While cryptocurrency has been around for more than 20 years, few places in North America accept it for payment.
Online shopping site Overstock.com has accepted cryptocurrency since 2014. Its CEO, Jonathan Johnson, is bullish on the digital currency and its underlying blockchain technology. He also leads the company’s blockchain incubator arm, Medici Ventures, which has ownership interests in nearly 20 interconnected companies, from mobile wallets to mobile voting applications. When he thinks What the Future, he’s betting that cryptocurrency will make shopping easier and cheaper and help democratize capital for all.
WTF: If anyone can create a digital currency, what might happen if multiple currencies are available?
Jonathan Johnson: I think people will use different digital currencies based on their desired use. One may be more like a savings account, a store of value that might be bitcoin. Another might be something like a checking account with a cheaper cost of use and lower transaction fees.
WTF: Will that help people have more control over their wallets?
Johnson: That’s a really interesting question, because so much of the world has no control over their money at all. The unbanked or the underbanked — meaning they’re using payday lenders and the like — just to give those people any kind of wallet creates control they don’t have today.
WTF: How might that allow people to manage risk, given that cryptocurrency is very volatile?
Johnson: Cryptocurrency is certainly volatile compared to the U.S. dollar. I do think over time as more retailers accept cryptocurrency and as some people elect to be paid in cryptocurrency, that it will become less volatile. The volatility would decrease because there would be more cryptocurrency in circulation because people would be spending it rather than holding it as an investment.
WTF: As a shopper, can I get more value out of what I buy by using certain types of cryptocurrency?
Johnson: I think over time the answer will be yes, because a cryptocurrency transaction is much more akin to a cash transaction than the credit card transaction. That’s because there is
no or a very minimal processing fee when you purchase something using cryptocurrency. On Overstock, we don’t have to run a purchase made with bitcoin through a credit card processor. And because it’s akin to a cash transaction, we’re not worried about fraud. You own your bitcoin. We know it’s you. Over time, as cryptocurrencies become used more broadly, the cost of fraud that retailers have will go down, and fraud prevention costs will also go down. Those cost savings will do one of two things: go to companies’ bottom lines and help shareholders or be passed back to consumers.
WTF: While it’s convenient to shop online, I still want to see stores on my Main Street. Is there a way that crypto can help protect and preserve the retail industry?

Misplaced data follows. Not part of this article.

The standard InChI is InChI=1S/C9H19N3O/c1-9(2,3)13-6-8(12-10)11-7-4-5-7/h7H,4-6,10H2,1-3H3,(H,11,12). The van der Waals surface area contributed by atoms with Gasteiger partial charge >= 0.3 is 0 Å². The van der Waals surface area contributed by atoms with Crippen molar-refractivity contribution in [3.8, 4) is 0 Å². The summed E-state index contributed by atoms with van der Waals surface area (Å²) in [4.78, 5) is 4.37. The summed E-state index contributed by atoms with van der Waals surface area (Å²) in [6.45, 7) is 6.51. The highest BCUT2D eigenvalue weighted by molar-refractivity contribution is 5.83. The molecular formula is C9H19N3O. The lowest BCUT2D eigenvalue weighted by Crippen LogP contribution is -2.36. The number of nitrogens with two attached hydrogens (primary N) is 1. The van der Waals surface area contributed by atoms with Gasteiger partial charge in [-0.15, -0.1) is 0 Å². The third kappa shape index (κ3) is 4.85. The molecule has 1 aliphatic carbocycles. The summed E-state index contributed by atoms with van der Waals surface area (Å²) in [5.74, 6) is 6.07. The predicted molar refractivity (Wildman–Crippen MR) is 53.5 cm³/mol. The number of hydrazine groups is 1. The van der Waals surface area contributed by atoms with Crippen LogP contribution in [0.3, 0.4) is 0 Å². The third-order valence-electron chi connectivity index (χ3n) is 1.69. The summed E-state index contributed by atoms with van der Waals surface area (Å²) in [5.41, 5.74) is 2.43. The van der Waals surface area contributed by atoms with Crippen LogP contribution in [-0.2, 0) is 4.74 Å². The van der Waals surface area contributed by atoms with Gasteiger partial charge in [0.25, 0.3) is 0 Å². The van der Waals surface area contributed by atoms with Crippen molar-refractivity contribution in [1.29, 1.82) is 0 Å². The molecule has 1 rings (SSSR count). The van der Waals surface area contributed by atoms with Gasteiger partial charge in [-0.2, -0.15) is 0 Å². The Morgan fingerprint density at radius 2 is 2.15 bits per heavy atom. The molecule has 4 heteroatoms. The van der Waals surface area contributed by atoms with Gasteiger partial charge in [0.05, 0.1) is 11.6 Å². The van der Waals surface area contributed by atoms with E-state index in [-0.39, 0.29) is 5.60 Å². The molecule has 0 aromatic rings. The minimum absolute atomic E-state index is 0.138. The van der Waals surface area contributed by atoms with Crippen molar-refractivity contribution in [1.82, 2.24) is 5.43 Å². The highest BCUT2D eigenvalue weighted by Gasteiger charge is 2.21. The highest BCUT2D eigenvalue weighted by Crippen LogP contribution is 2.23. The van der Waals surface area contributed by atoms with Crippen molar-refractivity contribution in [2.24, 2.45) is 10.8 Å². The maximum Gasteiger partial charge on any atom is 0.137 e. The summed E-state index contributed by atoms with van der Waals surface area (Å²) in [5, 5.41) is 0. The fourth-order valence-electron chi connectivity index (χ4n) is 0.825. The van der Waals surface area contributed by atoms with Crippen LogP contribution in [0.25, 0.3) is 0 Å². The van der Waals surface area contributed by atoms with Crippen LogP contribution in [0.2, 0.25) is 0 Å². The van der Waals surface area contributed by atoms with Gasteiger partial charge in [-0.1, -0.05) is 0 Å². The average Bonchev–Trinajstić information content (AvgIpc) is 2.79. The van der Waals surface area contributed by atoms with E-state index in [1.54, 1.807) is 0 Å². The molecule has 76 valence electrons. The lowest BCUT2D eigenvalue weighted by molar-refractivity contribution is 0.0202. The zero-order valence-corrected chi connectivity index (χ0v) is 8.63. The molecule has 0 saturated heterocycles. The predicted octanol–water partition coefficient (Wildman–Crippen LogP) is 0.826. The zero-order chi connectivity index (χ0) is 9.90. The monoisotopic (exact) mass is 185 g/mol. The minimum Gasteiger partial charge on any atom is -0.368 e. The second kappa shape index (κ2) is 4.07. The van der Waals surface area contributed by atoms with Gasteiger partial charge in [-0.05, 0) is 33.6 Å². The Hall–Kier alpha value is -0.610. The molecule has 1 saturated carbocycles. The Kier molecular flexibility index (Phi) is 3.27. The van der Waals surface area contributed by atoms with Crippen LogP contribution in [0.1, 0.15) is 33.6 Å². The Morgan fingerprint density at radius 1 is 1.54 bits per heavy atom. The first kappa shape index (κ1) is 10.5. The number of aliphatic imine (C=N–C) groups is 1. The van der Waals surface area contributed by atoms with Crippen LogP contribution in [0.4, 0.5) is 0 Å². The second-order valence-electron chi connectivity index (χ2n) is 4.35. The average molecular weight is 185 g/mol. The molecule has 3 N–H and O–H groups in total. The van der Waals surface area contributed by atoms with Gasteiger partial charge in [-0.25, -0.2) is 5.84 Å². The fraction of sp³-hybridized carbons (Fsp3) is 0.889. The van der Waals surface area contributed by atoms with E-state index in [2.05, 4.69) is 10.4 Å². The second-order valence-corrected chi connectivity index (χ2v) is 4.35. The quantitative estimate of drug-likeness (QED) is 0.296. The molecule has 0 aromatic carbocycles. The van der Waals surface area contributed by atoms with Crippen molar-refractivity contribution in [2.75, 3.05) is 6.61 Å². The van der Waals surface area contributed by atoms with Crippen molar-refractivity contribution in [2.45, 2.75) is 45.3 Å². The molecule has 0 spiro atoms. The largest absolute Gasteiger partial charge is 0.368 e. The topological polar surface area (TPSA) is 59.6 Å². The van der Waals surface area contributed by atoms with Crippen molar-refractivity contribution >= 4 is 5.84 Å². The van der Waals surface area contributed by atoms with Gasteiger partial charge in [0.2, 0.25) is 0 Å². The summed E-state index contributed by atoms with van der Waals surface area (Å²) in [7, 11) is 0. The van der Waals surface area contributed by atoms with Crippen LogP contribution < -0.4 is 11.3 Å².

Johnson: That’s an interesting question to a pure play e-commerce CEO! I like having stores and restaurants to go to close to my house. Those stores and restaurants operate on the thinnest of margins. We’ve all been to gas stations or stores where there’s a cash price versus a credit card price. What’s the difference there? It’s the credit card processing fee. Cryptocurrency can do away with that and really help Main Street businesses retain more profits.
WTF: Some people believe that cryptocurrencies will allow for easier global retailing. Will that change how people shop globally?
Johnson: Cryptocurrencies may become the equivalent of the de facto global currency, and they will be less expensive to deal with than the current system of money exchange. Cryptocurrency’s ease of use helps it cross borders a lot more simply.
WTF: Is there one main lesson that would help the average retailer understand how cryptocurrencies might change how people shop?
Johnson: Cryptocurrency purchasers tend to be very loyal. I haven’t looked at the data recently, but last time I looked at it, the average order size for a cryptocurrency purchase on our site was twice as large as the credit card purchase.
WTF: In the survey results, was there anything that looked validating or counterintuitive to what you’ve seen?
Johnson: In America, cryptocurrency adoption is going to be slower than it will be in other parts of the world because people have digital currency today and most of us participate in the 21st century economy through bank credit and debit cards. In developing parts of the world where people are unbanked, these questions are going to be really different.
WTF: Do you think we’ll ever see the end of cash?
Johnson: I don’t know that there will be the end of it, but I think we’ll see less and less of it. We’re already seeing a shortage of coins through the pandemic. I like to have cash in my pocket, but I find that I go to the ATM maybe once a quarter because I almost never spend it. The money I carry around in my pocket is almost like carrying around my handkerchief—seldom used, but there for an emergency.